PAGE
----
• Additional increasing of the SFDR is possible by the introduction of one or two gain linearisation networks in appropriate points of the optical links. A suitable lineariser is the one disclosed in the European patent EP 0451909-B1 (corresponding to US 5,138,275) titled: "Predistortion lineariser for microwave power amplifiers", inventors Carlo Buoli et al., in the name of the same Assignee (SIEMENS) of the present invention, and incorporated by reference. An independent claim (US) recites: A final microwave power amplifier having compensation for gain compression and phase distortion thereof, comprising:
    • a transistor amplifier;
    • subpolarisation biasing means connected to an input of said transistor amplifier for providing gain expansion with increase in power of the signal at the input of the transistor amplifier by setting a subpolarisation operating point thereof; and
    • phase shifter means controlled by a continuous component of voltage present at an output of said amplifier transistor for introducing a phase distortion for offsetting the phase distortion of said final power amplifier.
  • This known solution is highly profitable because makes use of a unique common source GaAsFET transistor polarised near pinch-off to act both as a final RF power amplifier with gain expansion for recovering amplitude distortion and command signal generator for a varactor used for offsetting the phase distortion of the power amplifier. A solution with the lineariser (both FET and varactor) placed upstream a separate power amplifier is also claimed in the mentioned patent. The peculiarity of this "predistortion lineariser" is that the two type of distortions AM/AM and AM/PM are compensated together, so that a disjoint variable phase shifter equivalent to the PHC network (fig.14) is not achievable, and the sole compensation of the AM/PM distortion impossible. The contrary is not completely true and the sole AM/AM distortion can be compensated by omitting the varactor circuitry. There are not indications in the disclosure of the cited patent about a possible use of the "predistortion lineariser" to build-up an analog optical link. This known lineariser appositely thought for a microwave power amplifier is now forced to further compensate for the AM/PM distortion due to the intermodal dispersion inside the optical fibre. With reference to fig.8 the following are possible use of the known "predistortion lineariser":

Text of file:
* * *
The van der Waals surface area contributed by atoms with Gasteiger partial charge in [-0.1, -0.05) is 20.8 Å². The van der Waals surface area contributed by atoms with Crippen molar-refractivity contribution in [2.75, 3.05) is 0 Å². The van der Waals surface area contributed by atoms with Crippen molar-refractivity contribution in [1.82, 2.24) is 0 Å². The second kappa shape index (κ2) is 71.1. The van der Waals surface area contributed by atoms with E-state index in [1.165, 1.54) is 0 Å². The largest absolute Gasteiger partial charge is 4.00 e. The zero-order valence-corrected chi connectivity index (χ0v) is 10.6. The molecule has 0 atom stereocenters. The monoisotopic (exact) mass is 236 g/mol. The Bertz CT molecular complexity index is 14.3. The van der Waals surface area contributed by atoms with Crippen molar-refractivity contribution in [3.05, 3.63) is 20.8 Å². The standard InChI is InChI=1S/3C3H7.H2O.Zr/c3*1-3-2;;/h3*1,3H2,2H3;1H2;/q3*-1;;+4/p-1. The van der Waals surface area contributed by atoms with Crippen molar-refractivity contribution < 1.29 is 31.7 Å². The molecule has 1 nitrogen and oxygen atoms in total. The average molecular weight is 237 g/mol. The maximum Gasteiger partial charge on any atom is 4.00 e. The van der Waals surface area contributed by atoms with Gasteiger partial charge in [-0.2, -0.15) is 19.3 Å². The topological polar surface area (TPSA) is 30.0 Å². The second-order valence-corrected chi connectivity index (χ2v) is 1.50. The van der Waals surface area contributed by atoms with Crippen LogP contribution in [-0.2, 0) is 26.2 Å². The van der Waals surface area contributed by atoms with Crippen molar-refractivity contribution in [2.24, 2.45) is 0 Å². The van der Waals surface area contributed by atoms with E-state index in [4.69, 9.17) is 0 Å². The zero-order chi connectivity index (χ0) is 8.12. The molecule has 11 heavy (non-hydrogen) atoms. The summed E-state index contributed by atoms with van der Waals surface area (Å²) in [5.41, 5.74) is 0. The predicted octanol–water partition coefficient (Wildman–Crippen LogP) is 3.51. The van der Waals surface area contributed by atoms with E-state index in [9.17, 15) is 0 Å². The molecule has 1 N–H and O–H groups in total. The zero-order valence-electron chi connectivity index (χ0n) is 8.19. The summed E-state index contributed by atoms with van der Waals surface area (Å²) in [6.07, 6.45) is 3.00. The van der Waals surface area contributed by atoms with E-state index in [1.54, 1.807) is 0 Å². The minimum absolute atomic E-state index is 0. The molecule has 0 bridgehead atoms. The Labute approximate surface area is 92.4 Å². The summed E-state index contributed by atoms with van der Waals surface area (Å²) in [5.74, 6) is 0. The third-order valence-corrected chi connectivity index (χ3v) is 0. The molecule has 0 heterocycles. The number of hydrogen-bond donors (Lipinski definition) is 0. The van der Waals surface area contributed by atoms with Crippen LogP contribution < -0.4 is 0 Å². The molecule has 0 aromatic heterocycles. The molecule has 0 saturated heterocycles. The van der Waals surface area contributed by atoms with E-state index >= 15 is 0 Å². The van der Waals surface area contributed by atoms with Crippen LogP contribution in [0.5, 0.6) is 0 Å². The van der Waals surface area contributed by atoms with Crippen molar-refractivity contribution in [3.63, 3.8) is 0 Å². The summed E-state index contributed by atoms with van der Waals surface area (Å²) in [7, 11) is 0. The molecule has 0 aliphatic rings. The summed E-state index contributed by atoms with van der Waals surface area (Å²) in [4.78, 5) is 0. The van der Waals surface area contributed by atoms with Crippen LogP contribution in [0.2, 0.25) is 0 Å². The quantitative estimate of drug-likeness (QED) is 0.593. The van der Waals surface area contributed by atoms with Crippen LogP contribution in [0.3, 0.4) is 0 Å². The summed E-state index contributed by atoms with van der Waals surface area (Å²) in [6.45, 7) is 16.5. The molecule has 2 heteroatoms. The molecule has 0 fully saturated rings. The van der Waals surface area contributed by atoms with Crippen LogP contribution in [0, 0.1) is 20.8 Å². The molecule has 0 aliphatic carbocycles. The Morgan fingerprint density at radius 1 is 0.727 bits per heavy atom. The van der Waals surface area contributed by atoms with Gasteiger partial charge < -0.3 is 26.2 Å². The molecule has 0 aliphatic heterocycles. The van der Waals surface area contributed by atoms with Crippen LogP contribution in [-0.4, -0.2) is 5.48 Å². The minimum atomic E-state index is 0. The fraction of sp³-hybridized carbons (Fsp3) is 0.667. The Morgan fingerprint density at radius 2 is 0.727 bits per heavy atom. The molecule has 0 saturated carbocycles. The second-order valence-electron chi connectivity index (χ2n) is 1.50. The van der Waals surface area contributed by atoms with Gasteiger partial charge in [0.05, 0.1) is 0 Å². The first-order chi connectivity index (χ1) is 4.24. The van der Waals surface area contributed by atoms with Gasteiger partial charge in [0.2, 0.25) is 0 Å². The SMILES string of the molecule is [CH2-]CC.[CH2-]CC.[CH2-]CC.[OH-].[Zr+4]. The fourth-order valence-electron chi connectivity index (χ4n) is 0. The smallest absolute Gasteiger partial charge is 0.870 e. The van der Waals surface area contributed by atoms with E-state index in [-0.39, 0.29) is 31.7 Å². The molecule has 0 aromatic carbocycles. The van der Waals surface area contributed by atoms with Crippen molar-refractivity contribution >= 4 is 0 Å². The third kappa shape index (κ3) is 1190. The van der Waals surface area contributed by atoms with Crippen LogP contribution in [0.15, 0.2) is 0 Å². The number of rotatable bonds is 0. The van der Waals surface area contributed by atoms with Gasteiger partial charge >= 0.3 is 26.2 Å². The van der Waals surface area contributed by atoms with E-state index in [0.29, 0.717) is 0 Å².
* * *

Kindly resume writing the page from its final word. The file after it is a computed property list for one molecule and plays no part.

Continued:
• a first simplest and low cost embodiment, particularly indicated for low amplifications and short fibre lengths, is that to use the predistortion lineariser in place of FET T1 (fig.11) and do not use the amplifier A2.
    • A second embodiment, coinciding with the second variant, of the invention is that to use the predistortion lineariser in place of the amplifier A2 and the compensating network PHC.
    • A third embodiment, coinciding with the third variant, is that to replace the amplifier A1 with the said lineariser deprived of the varactor.

Claims (10)

  1. Analog optical link including the following elements:
    a first RF amplifier (A1) of an analog bandpass RF signal;
    a first impedance matching network (LASINT) to match the input impedance of a downstream VCSEL laser to the output impedance of the first RF amplifier (A1);
    said VCSEL laser coupled to one end of a multimode optical fibre of given length for transducing the electrical bandpass RF signal into an optical signal injected into the multimode fibre;
    a PIN diode coupled to the other end of the multimode optical fibre for transducing into electrical the optical signal coming from the fibre;
    a second RF amplifier (T1) of transimpedance type;
    characterised in that said analog optical link includes:
    a second impedance matching network (C2, L2) adapted to match the input impedance of the transimpedance amplifier (T1) to the output impedance of the PIN diode, minimising in the meanwhile the noise figure of said transimpedance amplifier (T1) upon a frequency range including the bandpass of the RF signal;
    an amplitude envelope detector (ENVDET) placed downstream the transimpedance amplifier (T1) for generating an envelope control signal;
    a variable phase shifter (VARAC) controlled by said envelope control signal to introduce a phase offset on the RF signal at the output of the transimpedance amplifier (T1) compensating for the AM/PM distortion introduced by the optical fibre.
  2. Analog optical link of the claim1, characterised in that includes a third RF amplifier (A2) placed between said transimpedance amplifier (T1) and said variable phase shifter (VARAC).